Abramoff Scandal
Ex-official sentenced for role in Abramoff scandal

A former Bush administration official who used to lobby for the Indian gaming industry was sentenced on Friday to 18 months in prison for his role in the Jack Abramoff scandal.

David H. Safavian wept in a Washington, D.C., courtroom as he pleaded for leniency. But the judge who handled the case said the former official expressed no remorse for lying about his ties to Abramoff, a high-powered lobbyist who billed tribes millions in exchange for access in the nation's capitol.

Safavian "came to work in an environment that has become, frankly, more and more corrupt," U.S. District Judge Paul L. Friedman said, according to news reports. "It's become corrupted by money."

A jury convicted Safavian on charges of lying to the Senate Indian Affairs Committee, lying to the General Services Administration, and obstructing justice. He denied giving inside information to Abramoff when asked by federal investigators.

"I didn't see anything wrong in helping Jack," Safavian said in court, according to news reports.

Safavian and Abramoff were friends long before Safavian joined the Bush administration. In the 1990s, they worked at the same lobbying firm where Abramoff rose to prominence on the millions he billed to the Mississippi Band of Choctaw Indians and other tribes.

"He might be the only person in Washington who claims Jack Abramoff is a friend," Safavian's lawyer said during pre-trial arguments.

Safavian started to make a name for himself when he formed his owned firm with Grover Norquist, another Abramoff ally. Their client list include the National Indian Gaming Association and other gaming tribes whose interests were similar to Abramoff's.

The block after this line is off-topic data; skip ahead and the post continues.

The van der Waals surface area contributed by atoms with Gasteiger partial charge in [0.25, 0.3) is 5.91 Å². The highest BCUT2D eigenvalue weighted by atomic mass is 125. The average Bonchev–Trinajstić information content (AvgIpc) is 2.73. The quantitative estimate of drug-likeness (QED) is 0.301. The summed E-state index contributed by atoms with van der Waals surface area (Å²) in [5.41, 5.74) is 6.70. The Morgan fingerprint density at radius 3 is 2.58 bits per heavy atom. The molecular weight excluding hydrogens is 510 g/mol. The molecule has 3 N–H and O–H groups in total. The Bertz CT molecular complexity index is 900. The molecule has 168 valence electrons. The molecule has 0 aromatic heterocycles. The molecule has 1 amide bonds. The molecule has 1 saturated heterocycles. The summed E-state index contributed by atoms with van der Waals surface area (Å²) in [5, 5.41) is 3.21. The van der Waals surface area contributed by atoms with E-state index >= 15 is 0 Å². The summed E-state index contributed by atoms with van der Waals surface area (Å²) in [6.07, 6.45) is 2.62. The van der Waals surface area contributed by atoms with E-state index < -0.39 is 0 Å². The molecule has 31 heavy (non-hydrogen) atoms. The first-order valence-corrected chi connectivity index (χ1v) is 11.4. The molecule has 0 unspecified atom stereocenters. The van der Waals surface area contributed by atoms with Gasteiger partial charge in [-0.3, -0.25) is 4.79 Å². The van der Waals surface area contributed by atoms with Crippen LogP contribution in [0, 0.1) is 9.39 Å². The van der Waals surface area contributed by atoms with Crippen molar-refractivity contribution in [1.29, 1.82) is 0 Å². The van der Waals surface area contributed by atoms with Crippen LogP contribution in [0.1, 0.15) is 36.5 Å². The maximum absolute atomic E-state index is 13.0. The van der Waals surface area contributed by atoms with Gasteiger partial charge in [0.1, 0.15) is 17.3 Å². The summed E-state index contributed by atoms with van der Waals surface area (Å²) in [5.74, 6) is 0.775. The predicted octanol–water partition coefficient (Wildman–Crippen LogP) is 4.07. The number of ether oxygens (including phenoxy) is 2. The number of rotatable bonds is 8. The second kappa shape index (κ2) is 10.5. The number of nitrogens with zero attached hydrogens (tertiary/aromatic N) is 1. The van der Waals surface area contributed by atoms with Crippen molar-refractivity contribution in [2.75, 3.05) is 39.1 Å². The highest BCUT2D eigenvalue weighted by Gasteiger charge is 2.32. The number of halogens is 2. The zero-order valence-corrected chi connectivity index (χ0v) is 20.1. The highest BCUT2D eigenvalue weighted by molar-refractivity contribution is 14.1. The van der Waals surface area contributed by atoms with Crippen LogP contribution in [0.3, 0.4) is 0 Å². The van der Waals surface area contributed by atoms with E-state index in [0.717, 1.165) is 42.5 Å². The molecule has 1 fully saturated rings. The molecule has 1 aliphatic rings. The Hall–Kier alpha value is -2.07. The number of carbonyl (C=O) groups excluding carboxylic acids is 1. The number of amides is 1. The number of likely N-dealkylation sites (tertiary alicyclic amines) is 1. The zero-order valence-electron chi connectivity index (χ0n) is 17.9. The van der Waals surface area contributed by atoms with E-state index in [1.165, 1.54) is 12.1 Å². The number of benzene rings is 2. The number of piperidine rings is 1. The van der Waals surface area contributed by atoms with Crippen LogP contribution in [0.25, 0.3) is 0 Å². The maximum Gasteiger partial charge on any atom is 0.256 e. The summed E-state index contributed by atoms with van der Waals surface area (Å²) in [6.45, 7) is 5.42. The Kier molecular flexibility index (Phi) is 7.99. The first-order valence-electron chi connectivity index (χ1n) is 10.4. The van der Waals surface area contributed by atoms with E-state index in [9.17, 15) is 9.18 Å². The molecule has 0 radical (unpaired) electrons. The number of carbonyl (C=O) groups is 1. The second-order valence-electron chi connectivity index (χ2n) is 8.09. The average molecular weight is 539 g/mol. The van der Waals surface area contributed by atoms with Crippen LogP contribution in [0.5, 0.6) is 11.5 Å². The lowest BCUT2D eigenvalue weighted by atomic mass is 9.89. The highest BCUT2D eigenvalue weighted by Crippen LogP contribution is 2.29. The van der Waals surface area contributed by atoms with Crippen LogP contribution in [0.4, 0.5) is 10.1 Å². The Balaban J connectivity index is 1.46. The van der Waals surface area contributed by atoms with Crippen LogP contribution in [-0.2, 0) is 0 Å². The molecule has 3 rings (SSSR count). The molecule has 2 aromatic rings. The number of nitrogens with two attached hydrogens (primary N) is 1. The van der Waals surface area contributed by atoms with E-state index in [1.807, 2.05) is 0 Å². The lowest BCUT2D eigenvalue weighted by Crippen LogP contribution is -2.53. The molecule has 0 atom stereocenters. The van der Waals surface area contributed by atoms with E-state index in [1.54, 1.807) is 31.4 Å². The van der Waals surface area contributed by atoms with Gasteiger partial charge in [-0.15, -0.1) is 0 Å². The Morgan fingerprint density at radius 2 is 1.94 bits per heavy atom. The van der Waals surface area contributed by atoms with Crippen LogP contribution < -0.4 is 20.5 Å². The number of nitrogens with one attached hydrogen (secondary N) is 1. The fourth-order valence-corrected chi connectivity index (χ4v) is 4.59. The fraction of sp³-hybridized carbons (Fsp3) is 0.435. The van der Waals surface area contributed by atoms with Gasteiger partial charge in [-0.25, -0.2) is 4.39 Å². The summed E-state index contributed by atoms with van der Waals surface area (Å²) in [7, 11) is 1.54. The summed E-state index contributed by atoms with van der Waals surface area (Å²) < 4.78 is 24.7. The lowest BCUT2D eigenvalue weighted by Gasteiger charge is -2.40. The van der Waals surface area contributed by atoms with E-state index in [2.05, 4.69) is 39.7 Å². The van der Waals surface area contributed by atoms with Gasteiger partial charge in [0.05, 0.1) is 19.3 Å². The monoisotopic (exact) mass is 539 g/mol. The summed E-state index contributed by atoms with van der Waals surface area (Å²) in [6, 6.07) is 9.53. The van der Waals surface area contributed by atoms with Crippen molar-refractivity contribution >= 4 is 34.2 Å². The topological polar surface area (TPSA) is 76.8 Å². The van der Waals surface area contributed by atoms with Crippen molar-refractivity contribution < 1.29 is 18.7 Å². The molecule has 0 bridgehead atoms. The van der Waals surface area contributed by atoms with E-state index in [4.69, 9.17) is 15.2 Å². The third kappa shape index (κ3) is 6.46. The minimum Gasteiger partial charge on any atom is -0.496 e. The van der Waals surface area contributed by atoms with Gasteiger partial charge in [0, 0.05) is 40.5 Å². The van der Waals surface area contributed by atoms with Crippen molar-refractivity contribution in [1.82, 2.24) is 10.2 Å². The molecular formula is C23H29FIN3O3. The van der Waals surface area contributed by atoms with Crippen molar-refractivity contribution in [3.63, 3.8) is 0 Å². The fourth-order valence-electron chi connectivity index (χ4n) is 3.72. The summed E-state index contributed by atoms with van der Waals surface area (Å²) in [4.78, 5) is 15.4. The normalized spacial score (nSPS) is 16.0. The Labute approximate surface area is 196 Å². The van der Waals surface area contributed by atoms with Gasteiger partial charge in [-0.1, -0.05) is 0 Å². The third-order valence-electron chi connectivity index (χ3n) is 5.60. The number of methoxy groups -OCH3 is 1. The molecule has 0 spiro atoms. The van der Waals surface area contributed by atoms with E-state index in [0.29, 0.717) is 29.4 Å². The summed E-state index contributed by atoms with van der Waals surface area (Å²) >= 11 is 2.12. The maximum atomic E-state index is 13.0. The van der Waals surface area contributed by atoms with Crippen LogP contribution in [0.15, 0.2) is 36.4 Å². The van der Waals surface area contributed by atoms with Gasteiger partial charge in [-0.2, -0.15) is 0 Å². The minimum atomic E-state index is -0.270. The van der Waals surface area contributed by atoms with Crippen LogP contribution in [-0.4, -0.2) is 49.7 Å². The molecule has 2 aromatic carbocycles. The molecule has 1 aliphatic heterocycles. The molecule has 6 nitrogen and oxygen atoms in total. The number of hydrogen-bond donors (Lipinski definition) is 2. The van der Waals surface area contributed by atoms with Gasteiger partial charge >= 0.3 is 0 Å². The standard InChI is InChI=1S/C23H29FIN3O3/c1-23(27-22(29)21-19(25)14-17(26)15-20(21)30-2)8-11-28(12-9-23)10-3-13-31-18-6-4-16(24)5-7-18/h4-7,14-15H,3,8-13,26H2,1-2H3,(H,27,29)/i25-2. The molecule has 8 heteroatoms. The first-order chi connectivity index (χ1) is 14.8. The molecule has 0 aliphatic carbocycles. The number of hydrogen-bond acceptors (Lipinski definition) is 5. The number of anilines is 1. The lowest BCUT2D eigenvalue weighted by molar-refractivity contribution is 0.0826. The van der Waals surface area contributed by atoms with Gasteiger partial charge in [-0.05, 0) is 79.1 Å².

But NIGA Chairman Ernie Stevens has distanced the organization from the controversy. "I have been doing this for 10 years," Stevens, a member of the Oneida Nation of Wisconsin, said earlier this year. "Never once have I seen Jack Abramoff in our camp."

Still, lobbying records put NIGA and Team Abramoff in close quarters. Before the scandal broke in February 2004, the two sides pressed Congress on nearly the same issues -- Internet gaming, taxation of tribal gaming revenues and appropriations.

As chief of staff at the GSA and, later, as head of procurement in the White House Office of Management and Budget, Safavian wasn't directly involved in those matters. But in August 2002, he went on a lavish golfing excursion to Scotland that was financed partly by a Texas tribe whose casino Abramoff was trying to get reopened.

Safavian's claims about the nature of the trip, and Abramoff's role in organizing it, led to the indictment on charges of lying and obstruction of justice.

Prosecutors tied the trip to Safavan's willingness to help Abramoff's lobbying needs. Around the same time as the junket -- which included former Congressman Bob Ney (R-Ohio), who pleaded guilty to accepting bribes as part of the Texas casino fiasco -- Abramoff hatched a scheme to "use" one of his tribal clients to land a prize piece of federal property in Washington that was controlled by the GSA.

Safavian was the only person who refused to deal with federal prosecutors. Besides Abramoff, who is awaiting sentencing, every other figure connected to the controversy pleaded guilty to a conspiracy to defraud tribes and bribe a member of Congress.

Abramoff and Michael Scanlon, his primary associate, have been ordered to pay restitution to the tribes they admitted to defrauding. Abramoff vowed to repay about $25 million while Scanlon said he would pay $19.6 million.

The scandal tainted tribal lobbying efforts in Washington. "It's tougher now," Stevens said earlier this year. "People are going to try to use Indian Country as a scapegoat."

Department of Justice Statement:
Former GSA Chief of Staff David Safavian Sentenced to 18 Months in Prison on Charges of Obstruction, Making False Statements (October 27, 2006) $ad1